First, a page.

A business scholar has called for the implementation of "service excellence" in higher education and urged universities to treat staff as "internal customers", not employees.
Hina Khan, programme leader for business creation at Newcastle Business School, makes the recommendations in a paper for the Education and Training journal.
She told Times Higher Education that she believed the time was right for universities to re-evaluate the way they thought about their staff, highlighting a mismatch between the drive to improve "student satisfaction" and the attention paid to staff morale.
"Treating academics as customers rather than employees would enhance functional and performance synergy," Dr Khan said.
She added that this would give universities "sustainable competitive advantage and greater internal and external customer satisfaction".
The paper, titled "Implementing service excellence in higher education", was co-authored by Harry Matlay, professor of small business and enterprise development at Birmingham City Business School. It asserts that academy jobs should be viewed as "internal products".
It also says that a strong institutional culture that values "internal customers" could help universities benefit from "a motivated workforce, loyalty, high performance, innovation and a distinctive institutional competitive advantage".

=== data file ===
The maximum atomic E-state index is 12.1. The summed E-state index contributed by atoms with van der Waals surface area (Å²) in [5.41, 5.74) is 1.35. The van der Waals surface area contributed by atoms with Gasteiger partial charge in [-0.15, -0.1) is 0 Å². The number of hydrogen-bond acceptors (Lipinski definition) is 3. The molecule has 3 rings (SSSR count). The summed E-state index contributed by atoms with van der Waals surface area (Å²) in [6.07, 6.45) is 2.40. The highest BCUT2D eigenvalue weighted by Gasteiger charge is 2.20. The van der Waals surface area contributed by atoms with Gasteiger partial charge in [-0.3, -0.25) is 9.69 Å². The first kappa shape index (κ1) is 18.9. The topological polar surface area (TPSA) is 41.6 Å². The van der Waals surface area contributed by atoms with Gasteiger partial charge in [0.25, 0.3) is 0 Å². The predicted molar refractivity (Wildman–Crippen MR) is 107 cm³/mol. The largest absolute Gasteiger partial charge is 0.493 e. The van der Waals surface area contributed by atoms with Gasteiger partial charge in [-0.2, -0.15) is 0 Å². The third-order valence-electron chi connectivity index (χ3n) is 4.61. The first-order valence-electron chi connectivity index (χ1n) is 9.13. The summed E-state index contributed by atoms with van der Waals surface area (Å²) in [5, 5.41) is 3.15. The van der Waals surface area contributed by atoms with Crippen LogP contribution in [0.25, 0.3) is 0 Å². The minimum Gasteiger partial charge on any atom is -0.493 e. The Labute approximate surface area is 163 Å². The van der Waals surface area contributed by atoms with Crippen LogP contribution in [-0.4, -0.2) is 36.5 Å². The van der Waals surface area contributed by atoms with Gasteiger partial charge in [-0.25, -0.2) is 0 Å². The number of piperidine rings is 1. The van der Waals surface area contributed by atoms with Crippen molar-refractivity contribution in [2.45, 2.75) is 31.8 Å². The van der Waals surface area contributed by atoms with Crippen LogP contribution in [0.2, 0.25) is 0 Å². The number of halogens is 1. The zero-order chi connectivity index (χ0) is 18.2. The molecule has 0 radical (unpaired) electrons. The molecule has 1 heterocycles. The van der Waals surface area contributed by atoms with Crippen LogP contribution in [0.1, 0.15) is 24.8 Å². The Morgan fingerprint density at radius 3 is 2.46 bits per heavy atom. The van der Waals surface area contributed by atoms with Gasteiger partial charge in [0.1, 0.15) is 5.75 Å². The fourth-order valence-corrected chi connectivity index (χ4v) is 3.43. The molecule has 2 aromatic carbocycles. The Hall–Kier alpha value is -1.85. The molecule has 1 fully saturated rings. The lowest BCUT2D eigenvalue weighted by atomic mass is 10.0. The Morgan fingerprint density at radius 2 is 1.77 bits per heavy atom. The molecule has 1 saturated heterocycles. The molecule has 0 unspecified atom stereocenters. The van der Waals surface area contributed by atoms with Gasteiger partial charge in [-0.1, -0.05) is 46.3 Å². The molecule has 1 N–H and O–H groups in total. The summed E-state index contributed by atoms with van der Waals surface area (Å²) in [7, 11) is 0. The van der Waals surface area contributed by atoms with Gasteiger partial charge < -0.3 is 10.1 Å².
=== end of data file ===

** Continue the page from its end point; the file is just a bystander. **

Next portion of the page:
Dr Khan explained that it was important for universities to view staff as the "face" of their brands, and to provide training in communication and interpersonal skills to embed "service excellence" in the fabric of how institutions are run.
The paper contends that there is a lack of understanding about the needs of staff in many universities, and Dr Khan suggested that institutions should consider implementing staff-satisfaction surveys similar to those conducted among students.
"Nobody really tries to engage with the difficulties or problems that staff face. There are lots of gaps between service excellence given to staff and to students," she said.
The current approach adopted by universities was in contrast to the high-reward systems favoured by industry, she added, such as performance-related pay and bonuses. Dr Khan said that in some academic disciplines, such as accounting and economics, the absence of such benefits contributed to a dearth of skills, as professionals could find greater satisfaction, not to mention pay, elsewhere.
"As a senior lecturer, you fall into a pay band," she said. "It doesn't matter how many hours you work or how long you've been a senior lecturer: that's your pay."
Dr Khan denied that service excellence in the academy was an unwelcome managerial concept.
"It's not about form-filling or box-ticking, it's about delivering the best to internal and external customers," she said.